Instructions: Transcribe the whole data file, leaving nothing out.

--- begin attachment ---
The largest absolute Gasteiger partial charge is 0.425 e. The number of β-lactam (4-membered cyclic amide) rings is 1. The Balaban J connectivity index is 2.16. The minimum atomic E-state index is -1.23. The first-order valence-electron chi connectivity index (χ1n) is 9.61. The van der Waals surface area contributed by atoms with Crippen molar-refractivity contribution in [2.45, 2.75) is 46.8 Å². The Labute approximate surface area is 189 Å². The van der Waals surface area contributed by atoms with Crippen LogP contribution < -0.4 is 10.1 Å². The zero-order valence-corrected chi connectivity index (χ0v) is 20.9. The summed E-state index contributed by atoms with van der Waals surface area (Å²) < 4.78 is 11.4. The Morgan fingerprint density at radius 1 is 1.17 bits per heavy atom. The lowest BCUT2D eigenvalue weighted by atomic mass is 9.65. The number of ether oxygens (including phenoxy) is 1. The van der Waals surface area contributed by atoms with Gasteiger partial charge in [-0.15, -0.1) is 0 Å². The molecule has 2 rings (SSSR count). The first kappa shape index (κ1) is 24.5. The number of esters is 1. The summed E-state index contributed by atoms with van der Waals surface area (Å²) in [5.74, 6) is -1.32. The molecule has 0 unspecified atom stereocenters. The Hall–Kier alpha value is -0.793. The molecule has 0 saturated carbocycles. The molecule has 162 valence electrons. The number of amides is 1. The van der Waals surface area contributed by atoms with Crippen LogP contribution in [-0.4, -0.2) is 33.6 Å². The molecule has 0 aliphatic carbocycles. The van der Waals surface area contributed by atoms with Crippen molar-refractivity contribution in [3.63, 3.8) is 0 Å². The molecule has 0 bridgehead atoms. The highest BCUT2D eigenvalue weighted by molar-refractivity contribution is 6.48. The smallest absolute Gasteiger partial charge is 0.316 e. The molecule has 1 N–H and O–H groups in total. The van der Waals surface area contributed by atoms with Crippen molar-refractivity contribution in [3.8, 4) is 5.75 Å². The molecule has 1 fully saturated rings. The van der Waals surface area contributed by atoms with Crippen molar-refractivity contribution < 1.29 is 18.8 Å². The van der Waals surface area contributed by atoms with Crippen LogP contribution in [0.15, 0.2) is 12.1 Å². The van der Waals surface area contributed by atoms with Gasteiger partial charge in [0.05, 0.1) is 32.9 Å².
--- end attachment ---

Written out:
The largest absolute Gasteiger partial charge is 0.425 e. The number of β-lactam (4-membered cyclic amide) rings is 1. The Balaban J connectivity index is 2.16. The minimum atomic E-state index is -1.23. The first-order valence-electron chi connectivity index (χ1n) is 9.61. The van der Waals surface area contributed by atoms with Crippen molar-refractivity contribution in [2.45, 2.75) is 46.8 Å². The Labute approximate surface area is 189 Å². The van der Waals surface area contributed by atoms with Crippen LogP contribution < -0.4 is 10.1 Å². The zero-order valence-corrected chi connectivity index (χ0v) is 20.9. The summed E-state index contributed by atoms with van der Waals surface area (Å²) < 4.78 is 11.4. The Morgan fingerprint density at radius 1 is 1.17 bits per heavy atom. The lowest BCUT2D eigenvalue weighted by atomic mass is 9.65. The number of ether oxygens (including phenoxy) is 1. The van der Waals surface area contributed by atoms with Gasteiger partial charge in [-0.15, -0.1) is 0 Å². The molecule has 2 rings (SSSR count). The first kappa shape index (κ1) is 24.5. The number of esters is 1. The summed E-state index contributed by atoms with van der Waals surface area (Å²) in [5.74, 6) is -1.32. The molecule has 0 unspecified atom stereocenters. The Hall–Kier alpha value is -0.793. The molecule has 0 saturated carbocycles. The molecule has 162 valence electrons. The number of amides is 1. The van der Waals surface area contributed by atoms with Crippen LogP contribution in [-0.4, -0.2) is 33.6 Å². The molecule has 0 aliphatic carbocycles. The van der Waals surface area contributed by atoms with Crippen molar-refractivity contribution in [3.63, 3.8) is 0 Å². The molecule has 0 bridgehead atoms. The highest BCUT2D eigenvalue weighted by molar-refractivity contribution is 6.48. The smallest absolute Gasteiger partial charge is 0.316 e. The molecule has 1 N–H and O–H groups in total. The van der Waals surface area contributed by atoms with Crippen molar-refractivity contribution in [3.8, 4) is 5.75 Å². The molecule has 1 fully saturated rings. The van der Waals surface area contributed by atoms with Crippen molar-refractivity contribution < 1.29 is 18.8 Å². The van der Waals surface area contributed by atoms with Crippen LogP contribution in [0.15, 0.2) is 12.1 Å². The van der Waals surface area contributed by atoms with Gasteiger partial charge in [0.05, 0.1) is 32.9 Å².